By Stephanie Goldberg, CNN
(CNN) - We've heard it all: from the correlation between TV viewing and childhood obesity to the idea that excessive TV viewing can negatively affect children's grades.
But according to a new study, watching TV might actually boost your child's self-esteem - that is, if he's a white male.
Parents of white girls and African-American children, however, might want to limit the amount of time their kids spend in front of the tube. The self-esteem of white girls, black girls and black boys decreases with TV consumption, says the study, published in Communication Research.
Over the course of one year, Kristen Harrison and Nicole Martins surveyed about 400 black and white Illinois students. All of the 7- to 12-year-olds are from lower-middle to upper-middle socioeconomic communities, said Harrison, a professor of communication studies at the University of Michigan. Black children surveyed, on average, spent an extra 10 hours watching TV each week.
With the definition of self-esteem being an overall feeling of self-worth, Harrison told CNN, kids were asked reverse-coded questions such as, "Are there a lot of things about yourself you would like to change?"
While the study focused solely on how the amount of time spent in front of the TV affects a child's self-esteem, the programs likely are what give white boys a confidence boost, said Amy Jordan, director of the Media and the Developing Child sector of the Annenberg Public Policy Center of the University of Pennsylvania.
Editor's note: Ruben Navarrette Jr. is a CNN.com contributor and a nationally syndicated columnist.
By Ruben Navarrette Jr. , CNN Contributor
San Diego, California (CNN) - For anyone who wants to make a serious play for the Latino vote - and not just go through the motions - here's what you need to know: Latinos are single-issue voters.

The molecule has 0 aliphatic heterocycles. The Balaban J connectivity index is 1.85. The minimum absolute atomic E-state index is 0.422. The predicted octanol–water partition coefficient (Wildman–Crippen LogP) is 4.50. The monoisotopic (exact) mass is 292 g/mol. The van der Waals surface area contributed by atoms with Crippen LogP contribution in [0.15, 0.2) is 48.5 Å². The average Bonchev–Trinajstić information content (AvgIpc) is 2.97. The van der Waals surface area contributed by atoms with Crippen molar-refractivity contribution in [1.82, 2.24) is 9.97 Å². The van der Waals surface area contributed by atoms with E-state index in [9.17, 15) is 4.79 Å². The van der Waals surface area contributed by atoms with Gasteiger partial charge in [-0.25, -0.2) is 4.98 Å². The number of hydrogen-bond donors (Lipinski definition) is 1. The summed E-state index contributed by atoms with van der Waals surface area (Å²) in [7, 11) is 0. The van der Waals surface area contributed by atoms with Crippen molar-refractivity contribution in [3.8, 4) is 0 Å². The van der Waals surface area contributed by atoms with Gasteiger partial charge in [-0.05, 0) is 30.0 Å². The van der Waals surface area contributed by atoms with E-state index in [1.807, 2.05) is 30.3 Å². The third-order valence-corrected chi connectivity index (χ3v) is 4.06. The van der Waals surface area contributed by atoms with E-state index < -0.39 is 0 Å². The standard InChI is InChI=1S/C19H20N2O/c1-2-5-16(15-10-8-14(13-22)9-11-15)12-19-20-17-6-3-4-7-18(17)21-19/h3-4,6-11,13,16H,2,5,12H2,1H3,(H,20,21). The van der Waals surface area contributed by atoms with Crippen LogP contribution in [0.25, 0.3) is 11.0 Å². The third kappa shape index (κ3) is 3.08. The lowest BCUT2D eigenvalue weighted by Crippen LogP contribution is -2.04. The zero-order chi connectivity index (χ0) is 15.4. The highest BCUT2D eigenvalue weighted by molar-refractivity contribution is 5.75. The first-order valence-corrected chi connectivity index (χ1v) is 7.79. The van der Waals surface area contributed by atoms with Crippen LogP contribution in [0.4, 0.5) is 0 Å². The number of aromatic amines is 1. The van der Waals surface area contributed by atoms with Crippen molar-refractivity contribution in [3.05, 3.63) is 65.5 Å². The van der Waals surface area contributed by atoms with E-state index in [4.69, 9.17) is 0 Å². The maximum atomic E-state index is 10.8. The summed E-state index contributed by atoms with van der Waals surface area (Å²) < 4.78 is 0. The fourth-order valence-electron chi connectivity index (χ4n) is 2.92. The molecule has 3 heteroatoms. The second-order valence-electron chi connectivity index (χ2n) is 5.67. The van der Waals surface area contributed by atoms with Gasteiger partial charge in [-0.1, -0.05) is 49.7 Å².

The issue is respect. Or, as we say, respeto. Nothing else matters. If you want the votes of Latinos, show some respect. Or we'll show you the door.
I know what you're thinking. What's so special about this constituency?
Three things: Size, geography and unpredictability. In 2008, about 10 million Latinos voted; the 2012 figure could be higher. Latinos are well represented in "battleground" states (i.e. Colorado, Florida, Nevada, New Mexico). And, in the case of the Mexicans and Mexican-Americans who make up about 66% of the U.S. Latino population, they're in play because they have shown a willingness to vote for moderate Republicans even though most are registered Democrats.
Polls show that Latinos are just like other voters in that they care about education, jobs, the economy and health care. But their antennae go up when they see politicians using the immigration issue to scare up votes - and, in the process, treating them like piñatas.
Jay Hopson was named head football coach at Alcorn State in Mississippi this week. He is the first white head football coach in the Southwestern Athletic Conference, which is made up of historically black colleges and universities.
He spoke to CNN's Erin Burnett about the new job.